Indian Development: Selected Regional Perspectives

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Clarendon Press, Jul 10, 1997 - Business & Economics - 420 pages
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India is a country of great diversity. The commonly used indicators of `quality of life' (such as life expectancy, infant mortality, and literacy) vary tremendously between the different states, rivalling international contrasts between very low performing countries and very high achieving ones. This volume of essays reflects an attempt to draw lessons from the disparate experiences within India, rather than from contrasts with the experiences of other countries. It supplements Drze and Sen's India: Economic Development and Social Opportunity, which studies what we can learn from international comparisons of policies, actions, and achievements. The essays challenge exclusively economic judgements of the development process. The first task is to identify the ends of economic and social development in order to have a basis in which to found the means and strategies. The second task is to understand a wider range of means than those related simply to the use or non-use of markets.The first two overview essays study the issues at the national level, focusing on policy debates and district-by-district demographic indicators, respectively. They are followed by detailed case studies of three very different states: Uttar Pradesh, Kerala, and West Bengal.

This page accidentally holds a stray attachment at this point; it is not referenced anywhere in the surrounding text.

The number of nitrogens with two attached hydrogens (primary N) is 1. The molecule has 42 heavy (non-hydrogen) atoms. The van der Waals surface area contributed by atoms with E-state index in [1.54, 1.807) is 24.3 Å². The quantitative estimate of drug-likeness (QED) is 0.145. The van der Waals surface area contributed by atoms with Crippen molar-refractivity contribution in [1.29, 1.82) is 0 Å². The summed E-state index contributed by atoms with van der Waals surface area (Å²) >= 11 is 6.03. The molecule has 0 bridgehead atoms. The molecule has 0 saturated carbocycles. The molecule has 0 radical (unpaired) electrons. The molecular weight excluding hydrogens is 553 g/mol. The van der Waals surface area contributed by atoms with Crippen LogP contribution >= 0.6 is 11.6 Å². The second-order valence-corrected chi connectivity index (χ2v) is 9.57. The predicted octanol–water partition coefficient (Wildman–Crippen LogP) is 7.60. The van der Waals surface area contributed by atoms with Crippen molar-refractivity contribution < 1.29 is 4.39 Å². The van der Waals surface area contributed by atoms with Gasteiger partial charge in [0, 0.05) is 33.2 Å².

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The Burden of Inertia
Trends in Headcount Index of Rural Poverty
Number of Teachers per 10000 Persons
Chapter 3
Agrarian Politics and Rural Development
Distribution of Landholdings in West Bengal
West Bengals Share of Indias Total
Comparative Trends in the Proportion of
Comparative Trends in Agricultural Labourers
Rural Poverty HeadCount Ratio and Infant
On Keralas Development Achievements
Chapter 4
Name Index
Subject Index

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About the author (1997)

Sen is Lamont University Professor, and Professor of Economics and Philosophy at Harvard University. He is a former Drummond Professor of Political Economy at Oxford University, and a former Delegate to the Press. He is President of the American Economic Association, and a past president of both the Econometric Society and the International Economic Association. In 1990 he was awarded the Giovanni Agnelli Prize for the promotion of the understanding of ethical issues in modern society.